New regulations set to impact e-cigarette users
New laws on e-cigarettes will come into force in the UK on 20 May, which will restrict tank size and strength, as well as ingredients.
Health campaigners claim the new regulations could signal a significant breakthrough in helping people to quit smoking, but share concerns over potentially unknown side effects.
The changes will limit the size and strength of e-cigarette tanks, as well as ban certain ingredients, including colourings and caffeine.
E-cigarettes and e-liquids must be registered with the Medicines and Healthcare products Regulatory Agency (MHRA) before they can be sold. Vape tanks larger than 2ml will no longer be permitted while e-liquid bottles now have a maximum capacity of 10ml. A maximum nicotine strength has also been set at 20mg (2%).
Dr Nigel Carter OBE, CEO of the Oral Health Foundation, a charity working to raise awareness about the importance of good oral health and wellbeing, welcomes the new regulations that will now impact the 2.3 million Brits who use e-cigarettes.
Dr Carter said: ‘One of the biggest areas of concerns e-cigarettes remained that the industry operated without regulation. Given the sustained and rapid growth of the number of people switching to e-cigarettes, regulation was an absolute necessity and we’re delighted to see it finally being brought into force.
‘These measures should give consumers added confidence about what they are purchasing and will also hold manufacturers and suppliers to account. It is also important to control elements such as inappropriate advertising, misleading labelling and clear advice on correct usage, which these changes will now set out to do.’
Last week, a report by Action on Smoking found that more than half of UK vapers had given up smoking. Health bodies including Ash and the British Medical Association have also said that vaping is ‘almost certainly better’ than smoking tobacco. However, experts have raised concerns about the addictive nature of vaping, with worries that it re-enforces habitual behaviour.
‘Not all e-cigarettes contain nicotine and have flavourings, but the clear majority are nicotine-based,’ added Dr Carter.
‘Whether it’s in a cigarette or e-cigarette, nicotine is highly addictive. We know that vapers typically smoke more than somebody who smokes tobacco so the addiction element is still very much there, and now the new regulations have reduced the amount of nicotine strength, e-cigarette users will now have to purchase more, at a greater cost, to satisfy their needs.’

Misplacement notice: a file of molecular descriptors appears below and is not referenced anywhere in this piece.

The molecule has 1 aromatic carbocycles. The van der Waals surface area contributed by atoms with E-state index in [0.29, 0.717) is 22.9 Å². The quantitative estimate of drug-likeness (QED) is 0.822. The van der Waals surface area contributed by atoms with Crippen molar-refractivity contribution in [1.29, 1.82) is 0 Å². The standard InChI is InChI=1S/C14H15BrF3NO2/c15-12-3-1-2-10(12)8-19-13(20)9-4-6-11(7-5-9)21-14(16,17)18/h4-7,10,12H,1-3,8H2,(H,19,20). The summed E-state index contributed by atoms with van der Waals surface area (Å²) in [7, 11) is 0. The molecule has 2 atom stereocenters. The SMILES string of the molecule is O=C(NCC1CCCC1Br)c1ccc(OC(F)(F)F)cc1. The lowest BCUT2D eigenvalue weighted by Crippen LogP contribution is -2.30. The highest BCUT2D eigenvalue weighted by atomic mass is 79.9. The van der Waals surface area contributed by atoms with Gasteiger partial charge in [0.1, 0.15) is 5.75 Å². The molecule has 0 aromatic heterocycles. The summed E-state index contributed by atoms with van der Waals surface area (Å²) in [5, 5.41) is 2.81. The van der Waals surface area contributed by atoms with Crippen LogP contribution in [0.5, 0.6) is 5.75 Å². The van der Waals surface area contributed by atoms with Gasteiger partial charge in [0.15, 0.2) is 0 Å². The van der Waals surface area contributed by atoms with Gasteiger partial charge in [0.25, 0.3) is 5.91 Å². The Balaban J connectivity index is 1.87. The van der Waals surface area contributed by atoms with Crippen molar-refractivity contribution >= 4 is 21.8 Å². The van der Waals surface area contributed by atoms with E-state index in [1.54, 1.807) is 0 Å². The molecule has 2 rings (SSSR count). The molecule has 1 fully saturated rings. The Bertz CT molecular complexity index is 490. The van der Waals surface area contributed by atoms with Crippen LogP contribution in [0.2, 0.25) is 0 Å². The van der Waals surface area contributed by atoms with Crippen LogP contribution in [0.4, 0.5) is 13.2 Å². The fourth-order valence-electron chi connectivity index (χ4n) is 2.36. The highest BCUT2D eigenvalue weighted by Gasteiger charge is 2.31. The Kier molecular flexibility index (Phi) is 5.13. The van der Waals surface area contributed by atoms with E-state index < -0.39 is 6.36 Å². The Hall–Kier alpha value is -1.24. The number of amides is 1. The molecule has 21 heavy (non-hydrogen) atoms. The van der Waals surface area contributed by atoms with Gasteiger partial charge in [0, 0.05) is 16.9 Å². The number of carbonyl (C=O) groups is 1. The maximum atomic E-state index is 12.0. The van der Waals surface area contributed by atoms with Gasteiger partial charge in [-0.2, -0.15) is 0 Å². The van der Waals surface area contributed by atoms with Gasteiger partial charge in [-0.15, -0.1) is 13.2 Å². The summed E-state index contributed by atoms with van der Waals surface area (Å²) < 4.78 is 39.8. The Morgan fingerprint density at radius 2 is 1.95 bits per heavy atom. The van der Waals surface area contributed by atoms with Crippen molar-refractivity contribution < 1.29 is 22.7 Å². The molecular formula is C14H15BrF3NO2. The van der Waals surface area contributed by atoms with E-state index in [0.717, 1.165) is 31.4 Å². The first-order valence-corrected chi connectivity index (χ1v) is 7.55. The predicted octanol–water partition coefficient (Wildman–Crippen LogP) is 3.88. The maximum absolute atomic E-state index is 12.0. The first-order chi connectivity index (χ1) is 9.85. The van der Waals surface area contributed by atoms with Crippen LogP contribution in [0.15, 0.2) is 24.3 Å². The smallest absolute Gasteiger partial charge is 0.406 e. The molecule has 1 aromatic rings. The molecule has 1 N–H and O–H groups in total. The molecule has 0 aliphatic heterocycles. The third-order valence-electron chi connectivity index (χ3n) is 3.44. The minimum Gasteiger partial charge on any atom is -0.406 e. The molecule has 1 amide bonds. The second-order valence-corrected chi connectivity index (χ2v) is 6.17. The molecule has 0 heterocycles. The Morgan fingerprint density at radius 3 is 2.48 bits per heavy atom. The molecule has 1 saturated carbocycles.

Tobacco remains the leading cause of preventable death in the UK, attributing to almost 80,000 deaths a year in England alone. It is also responsible for a plethora oral health problems such as mouth cancer, plaque and tartar, inflammation, bone loss in the jaw, teeth staining and bad breath.
Time to quit
While such issues are not linked to nicotine, nicotine itself isn’t without its issues.
Dr Carter said: ‘E-cigarettes may well be a healthier way to access nicotine but it’s not completely problem-free. Nicotine itself limits the blood flow in our mouth’s tissues. Because of this, it seems likely that vapers may be more prone to gum disease. If you are thinking about switching to e-cigarettes or already use them, it is important to be extra attentive to the prevention of gum disease.’
Gum disease has been linked to heart disease, diabetes, strokes, preterm births and dementia.
‘Many have found vaping highly effective in their bid to quit smoking but the long-term goal should be to do neither. There are many e-cigarette users out there who have vaped for three, four, five-plus years. Given the links between gum disease and wider health problems, it is important that over time, you slowly attempt to come off both tobacco and e-cigarettes altogether,’ concluded Dr Carter.